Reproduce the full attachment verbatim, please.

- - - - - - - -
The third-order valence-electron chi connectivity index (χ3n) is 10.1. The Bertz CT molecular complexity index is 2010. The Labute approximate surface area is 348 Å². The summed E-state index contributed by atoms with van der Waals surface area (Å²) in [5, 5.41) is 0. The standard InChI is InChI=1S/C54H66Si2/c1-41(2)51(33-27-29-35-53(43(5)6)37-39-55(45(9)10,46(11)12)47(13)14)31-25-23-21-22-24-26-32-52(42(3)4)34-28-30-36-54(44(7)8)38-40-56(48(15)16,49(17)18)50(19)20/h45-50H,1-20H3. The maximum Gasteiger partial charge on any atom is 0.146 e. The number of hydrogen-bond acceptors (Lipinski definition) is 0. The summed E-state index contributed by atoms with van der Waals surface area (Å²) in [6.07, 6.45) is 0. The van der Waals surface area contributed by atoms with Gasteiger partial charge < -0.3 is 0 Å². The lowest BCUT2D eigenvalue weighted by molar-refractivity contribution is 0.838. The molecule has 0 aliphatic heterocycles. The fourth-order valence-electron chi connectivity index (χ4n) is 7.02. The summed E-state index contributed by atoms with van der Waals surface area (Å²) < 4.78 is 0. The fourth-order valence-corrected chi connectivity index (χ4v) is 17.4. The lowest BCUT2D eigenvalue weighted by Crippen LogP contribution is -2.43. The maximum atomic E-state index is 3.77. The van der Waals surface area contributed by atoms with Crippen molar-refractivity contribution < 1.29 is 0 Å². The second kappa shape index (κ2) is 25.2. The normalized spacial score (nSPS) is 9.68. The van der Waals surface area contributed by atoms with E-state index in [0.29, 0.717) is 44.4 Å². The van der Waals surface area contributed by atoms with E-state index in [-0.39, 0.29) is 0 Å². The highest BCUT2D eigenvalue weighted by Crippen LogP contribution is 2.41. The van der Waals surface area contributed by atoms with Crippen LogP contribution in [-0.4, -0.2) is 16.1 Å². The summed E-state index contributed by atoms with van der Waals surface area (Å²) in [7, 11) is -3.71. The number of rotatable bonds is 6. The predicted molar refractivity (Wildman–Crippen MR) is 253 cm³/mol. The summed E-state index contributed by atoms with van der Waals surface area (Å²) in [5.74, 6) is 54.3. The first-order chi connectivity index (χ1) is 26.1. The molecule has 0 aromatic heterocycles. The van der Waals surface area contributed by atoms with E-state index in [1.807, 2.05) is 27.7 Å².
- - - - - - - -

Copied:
The third-order valence-electron chi connectivity index (χ3n) is 10.1. The Bertz CT molecular complexity index is 2010. The Labute approximate surface area is 348 Å². The summed E-state index contributed by atoms with van der Waals surface area (Å²) in [5, 5.41) is 0. The standard InChI is InChI=1S/C54H66Si2/c1-41(2)51(33-27-29-35-53(43(5)6)37-39-55(45(9)10,46(11)12)47(13)14)31-25-23-21-22-24-26-32-52(42(3)4)34-28-30-36-54(44(7)8)38-40-56(48(15)16,49(17)18)50(19)20/h45-50H,1-20H3. The maximum Gasteiger partial charge on any atom is 0.146 e. The number of hydrogen-bond acceptors (Lipinski definition) is 0. The summed E-state index contributed by atoms with van der Waals surface area (Å²) in [6.07, 6.45) is 0. The van der Waals surface area contributed by atoms with Gasteiger partial charge < -0.3 is 0 Å². The lowest BCUT2D eigenvalue weighted by molar-refractivity contribution is 0.838. The molecule has 0 aliphatic heterocycles. The fourth-order valence-electron chi connectivity index (χ4n) is 7.02. The summed E-state index contributed by atoms with van der Waals surface area (Å²) < 4.78 is 0. The fourth-order valence-corrected chi connectivity index (χ4v) is 17.4. The lowest BCUT2D eigenvalue weighted by Crippen LogP contribution is -2.43. The maximum atomic E-state index is 3.77. The van der Waals surface area contributed by atoms with Crippen molar-refractivity contribution < 1.29 is 0 Å². The second kappa shape index (κ2) is 25.2. The normalized spacial score (nSPS) is 9.68. The van der Waals surface area contributed by atoms with E-state index in [0.29, 0.717) is 44.4 Å². The van der Waals surface area contributed by atoms with E-state index in [-0.39, 0.29) is 0 Å². The highest BCUT2D eigenvalue weighted by Crippen LogP contribution is 2.41. The van der Waals surface area contributed by atoms with Crippen LogP contribution in [-0.4, -0.2) is 16.1 Å². The summed E-state index contributed by atoms with van der Waals surface area (Å²) in [7, 11) is -3.71. The number of rotatable bonds is 6. The predicted molar refractivity (Wildman–Crippen MR) is 253 cm³/mol. The summed E-state index contributed by atoms with van der Waals surface area (Å²) in [5.74, 6) is 54.3. The first-order chi connectivity index (χ1) is 26.1. The molecule has 0 aromatic heterocycles. The van der Waals surface area contributed by atoms with E-state index in [1.807, 2.05) is 27.7 Å².